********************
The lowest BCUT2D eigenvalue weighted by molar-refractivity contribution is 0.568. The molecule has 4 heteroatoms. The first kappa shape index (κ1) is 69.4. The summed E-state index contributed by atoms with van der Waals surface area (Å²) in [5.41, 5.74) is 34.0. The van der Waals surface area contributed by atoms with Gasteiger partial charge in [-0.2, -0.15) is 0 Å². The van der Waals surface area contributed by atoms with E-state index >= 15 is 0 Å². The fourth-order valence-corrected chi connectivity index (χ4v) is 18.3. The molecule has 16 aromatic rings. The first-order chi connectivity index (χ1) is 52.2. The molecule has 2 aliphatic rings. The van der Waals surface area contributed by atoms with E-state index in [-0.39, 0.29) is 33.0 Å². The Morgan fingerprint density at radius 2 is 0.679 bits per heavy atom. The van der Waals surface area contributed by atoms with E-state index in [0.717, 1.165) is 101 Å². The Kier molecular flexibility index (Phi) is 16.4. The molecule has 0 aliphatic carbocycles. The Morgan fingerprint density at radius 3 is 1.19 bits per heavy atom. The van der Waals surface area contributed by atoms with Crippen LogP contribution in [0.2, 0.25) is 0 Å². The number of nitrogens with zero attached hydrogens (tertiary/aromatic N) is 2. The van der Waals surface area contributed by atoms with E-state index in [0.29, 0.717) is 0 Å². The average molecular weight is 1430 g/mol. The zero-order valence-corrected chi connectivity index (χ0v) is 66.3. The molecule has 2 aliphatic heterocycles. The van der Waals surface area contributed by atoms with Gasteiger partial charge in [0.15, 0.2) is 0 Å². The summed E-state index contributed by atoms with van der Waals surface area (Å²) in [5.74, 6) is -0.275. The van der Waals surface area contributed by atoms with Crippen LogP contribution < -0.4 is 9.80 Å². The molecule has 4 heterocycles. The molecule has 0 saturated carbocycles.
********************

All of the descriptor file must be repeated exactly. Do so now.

The lowest BCUT2D eigenvalue weighted by molar-refractivity contribution is 0.568. The molecule has 4 heteroatoms. The first kappa shape index (κ1) is 69.4. The summed E-state index contributed by atoms with van der Waals surface area (Å²) in [5.41, 5.74) is 34.0. The van der Waals surface area contributed by atoms with Gasteiger partial charge in [-0.2, -0.15) is 0 Å². The van der Waals surface area contributed by atoms with E-state index >= 15 is 0 Å². The fourth-order valence-corrected chi connectivity index (χ4v) is 18.3. The molecule has 16 aromatic rings. The first-order chi connectivity index (χ1) is 52.2. The molecule has 2 aliphatic rings. The van der Waals surface area contributed by atoms with E-state index in [-0.39, 0.29) is 33.0 Å². The Morgan fingerprint density at radius 2 is 0.679 bits per heavy atom. The van der Waals surface area contributed by atoms with E-state index in [0.717, 1.165) is 101 Å². The Kier molecular flexibility index (Phi) is 16.4. The molecule has 0 aliphatic carbocycles. The Morgan fingerprint density at radius 3 is 1.19 bits per heavy atom. The van der Waals surface area contributed by atoms with Crippen LogP contribution in [0.2, 0.25) is 0 Å². The number of nitrogens with zero attached hydrogens (tertiary/aromatic N) is 2. The van der Waals surface area contributed by atoms with E-state index in [0.29, 0.717) is 0 Å². The average molecular weight is 1430 g/mol. The zero-order valence-corrected chi connectivity index (χ0v) is 66.3. The molecule has 2 aliphatic heterocycles. The van der Waals surface area contributed by atoms with Gasteiger partial charge in [0.15, 0.2) is 0 Å². The summed E-state index contributed by atoms with van der Waals surface area (Å²) in [5.74, 6) is -0.275. The van der Waals surface area contributed by atoms with Crippen LogP contribution < -0.4 is 9.80 Å². The molecule has 4 heterocycles. The molecule has 0 saturated carbocycles.